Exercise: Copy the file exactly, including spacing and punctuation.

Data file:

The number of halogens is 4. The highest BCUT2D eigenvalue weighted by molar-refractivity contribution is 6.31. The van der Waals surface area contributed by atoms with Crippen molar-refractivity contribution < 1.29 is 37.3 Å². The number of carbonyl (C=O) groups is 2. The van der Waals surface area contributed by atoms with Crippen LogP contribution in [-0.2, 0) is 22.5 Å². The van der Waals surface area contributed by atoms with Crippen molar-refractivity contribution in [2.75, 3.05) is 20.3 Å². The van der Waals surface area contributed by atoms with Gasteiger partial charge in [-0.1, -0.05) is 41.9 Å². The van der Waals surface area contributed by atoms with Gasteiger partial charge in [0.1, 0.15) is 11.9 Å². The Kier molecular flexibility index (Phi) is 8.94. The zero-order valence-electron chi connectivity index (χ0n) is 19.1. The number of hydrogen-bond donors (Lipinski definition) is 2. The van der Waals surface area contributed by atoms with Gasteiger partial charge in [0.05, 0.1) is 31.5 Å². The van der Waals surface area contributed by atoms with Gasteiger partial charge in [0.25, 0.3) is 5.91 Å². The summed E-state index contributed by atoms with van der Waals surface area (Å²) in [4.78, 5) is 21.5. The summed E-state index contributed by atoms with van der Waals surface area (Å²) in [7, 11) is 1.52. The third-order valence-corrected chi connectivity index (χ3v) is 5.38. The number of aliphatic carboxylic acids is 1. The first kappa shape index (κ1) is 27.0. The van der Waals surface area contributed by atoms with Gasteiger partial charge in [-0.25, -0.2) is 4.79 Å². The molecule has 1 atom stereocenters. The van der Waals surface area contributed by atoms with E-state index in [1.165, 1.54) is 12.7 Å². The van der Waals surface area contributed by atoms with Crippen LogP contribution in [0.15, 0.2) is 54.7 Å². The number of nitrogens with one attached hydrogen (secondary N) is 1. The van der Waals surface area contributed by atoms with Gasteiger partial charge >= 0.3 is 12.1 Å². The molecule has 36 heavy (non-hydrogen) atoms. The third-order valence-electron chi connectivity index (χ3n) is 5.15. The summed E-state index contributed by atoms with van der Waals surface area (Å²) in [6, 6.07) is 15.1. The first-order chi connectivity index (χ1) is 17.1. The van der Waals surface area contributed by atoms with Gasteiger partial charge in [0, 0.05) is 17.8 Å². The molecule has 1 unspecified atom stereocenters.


The number of halogens is 4. The highest BCUT2D eigenvalue weighted by molar-refractivity contribution is 6.31. The van der Waals surface area contributed by atoms with Crippen molar-refractivity contribution < 1.29 is 37.3 Å². The number of carbonyl (C=O) groups is 2. The van der Waals surface area contributed by atoms with Crippen LogP contribution in [-0.2, 0) is 22.5 Å². The van der Waals surface area contributed by atoms with Crippen molar-refractivity contribution in [2.75, 3.05) is 20.3 Å². The van der Waals surface area contributed by atoms with Gasteiger partial charge in [-0.1, -0.05) is 41.9 Å². The van der Waals surface area contributed by atoms with Gasteiger partial charge in [0.1, 0.15) is 11.9 Å². The Kier molecular flexibility index (Phi) is 8.94. The zero-order valence-electron chi connectivity index (χ0n) is 19.1. The number of hydrogen-bond donors (Lipinski definition) is 2. The van der Waals surface area contributed by atoms with Gasteiger partial charge in [0.05, 0.1) is 31.5 Å². The van der Waals surface area contributed by atoms with Gasteiger partial charge in [0.25, 0.3) is 5.91 Å². The summed E-state index contributed by atoms with van der Waals surface area (Å²) in [4.78, 5) is 21.5. The summed E-state index contributed by atoms with van der Waals surface area (Å²) in [7, 11) is 1.52. The third-order valence-corrected chi connectivity index (χ3v) is 5.38. The number of aliphatic carboxylic acids is 1. The first kappa shape index (κ1) is 27.0. The van der Waals surface area contributed by atoms with Gasteiger partial charge in [-0.25, -0.2) is 4.79 Å². The molecule has 1 atom stereocenters. The van der Waals surface area contributed by atoms with E-state index in [1.165, 1.54) is 12.7 Å². The van der Waals surface area contributed by atoms with Crippen LogP contribution in [0.15, 0.2) is 54.7 Å². The number of nitrogens with one attached hydrogen (secondary N) is 1. The van der Waals surface area contributed by atoms with Gasteiger partial charge >= 0.3 is 12.1 Å². The molecule has 36 heavy (non-hydrogen) atoms. The third-order valence-electron chi connectivity index (χ3n) is 5.15. The summed E-state index contributed by atoms with van der Waals surface area (Å²) in [6, 6.07) is 15.1. The first-order chi connectivity index (χ1) is 17.1. The van der Waals surface area contributed by atoms with Gasteiger partial charge in [0, 0.05) is 17.8 Å². The molecule has 1 unspecified atom stereocenters.